My Little Charles has been so ill that I have not had leisure to day to thank you for your obliging favour1 nor for the present which accompanied it, all of which were very acceptable to us.
After 3 innoculations he has to be sure taken the distemper in the natural way. He has been exceeding ill, stupid and delirious for 48 hours. An exceeding high fever and most plentifull Eruption has succeeded. He will be as full as Miss Becky. You may easily think what a trial it will be both to him and me.
You may think yourself exceeding well of to have had the distemper so lightly. I have had many anxietys about you, and could not help blameing myself for consenting to your going so soon least 102you should be favourd with a second crop, or give the distemper to some of your family, but I hope their is no danger now of either.
All the rest of our Hospital are recoverd, or in a good way. I wish it may be so with Charles, but the poor fellow has several very troublesome Days to pass through if he does well at last. Indeed this Small Pox is no triffel, and we cannot be sufficiently thankfull to our Great Preserver that we are carried so well through so malignant a disease.
You inquire after Mr. Adams. I need not say to you that I rejoice at his return, tho I am sorry for the occasion, but I have long expected it. Inclosed to you is a Letter which will give you a more perticuliar account. You may keep it (till we see each other), to yourself, as the contents will not be agreable to others.
Pray present my Duty to your Worthy Parents and Love to your flock of Sisters not forgeting your Brother. Mr. Cranch and family go out a fryday. I shall be left alone. I long for the day to come when my imprisonment will be over and we can rejoice together at Braintree. Believe me dear sir at all times your affectionate Friend,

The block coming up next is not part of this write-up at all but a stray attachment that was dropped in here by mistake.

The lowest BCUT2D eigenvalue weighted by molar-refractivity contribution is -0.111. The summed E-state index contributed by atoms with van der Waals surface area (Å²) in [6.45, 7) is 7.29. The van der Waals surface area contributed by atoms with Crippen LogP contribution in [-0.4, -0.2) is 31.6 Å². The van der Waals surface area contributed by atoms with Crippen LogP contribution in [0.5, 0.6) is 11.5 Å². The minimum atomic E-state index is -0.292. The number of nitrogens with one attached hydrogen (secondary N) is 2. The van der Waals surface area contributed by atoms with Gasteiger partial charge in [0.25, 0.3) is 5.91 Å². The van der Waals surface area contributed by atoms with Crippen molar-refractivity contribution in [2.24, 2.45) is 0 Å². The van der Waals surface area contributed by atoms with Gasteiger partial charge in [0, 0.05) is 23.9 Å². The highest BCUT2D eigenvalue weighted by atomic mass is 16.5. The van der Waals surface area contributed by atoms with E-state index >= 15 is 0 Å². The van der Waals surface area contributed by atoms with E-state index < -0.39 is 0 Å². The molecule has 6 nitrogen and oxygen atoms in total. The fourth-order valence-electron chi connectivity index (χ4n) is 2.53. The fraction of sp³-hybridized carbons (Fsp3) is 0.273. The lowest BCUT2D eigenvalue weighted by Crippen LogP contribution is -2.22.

Yours without a Date, but written, as I suppose about the Twelfth of August came by the Post this Morning. I wish Mrs. Nabby Joy that she has at last a Receipt in full. This is much better than to be in doubt. Charles! never fear, Charles! you will have it yet, and as good a Receipt as any of them.
The Drs. cannot account for the numerous Failures of Inocculation. I can. No Phisician has either Head or Hands enough to attend a Thousand Patients. He can neither see that the Matter is good, nor that the Thread is properly covered with it, nor that the Incision is properly made, nor any Thing else. I wish you had taken Dr. Tufts for your Phisician and no other. I never liked your Man, and I like him now less than ever. I wish you had all come to Philadelphia, and had the Distemper here. Then I should not be uneasy about getting [fol. 102] [fol. 102] [fol. 102] [fol. 102] 103 home.—I beg Pardon for this Flight about your Dr. I may have done him Wrong. But am afraid you have suffered from his being of rather too much Importance, in the present Scarcity of Phisicians.
With Regard to my Health, as the extream Heat of the Weather has abated, I am better than I was, but not well. I am so comfortable however, as to be determined to wait for a servant and Horses. Horses are so intollerably dear, at this Place, that it will not do for me to purchase one, here. And our Representation is so thin, that it will not do for me to leave this Place, untill another comes in my Room.
I have received a very polite Letter from Mrs. Temple, which I shall answer by the next Post.1 I wish that something may be done for her Relief, but it will be attended with such Difficulties, that I can promise nothing. I have the Pleasure of congratulating her upon Mr. Temples Arrival. Congress was informed of it, two days ago by the General, and I suppose by this Time, he is on his Way to Ten Hills.
Lord Howe seems afraid to attack and has got to the old Work of Amusement and Chicanery. But he cannot catch old Birds. They are aware of the snare.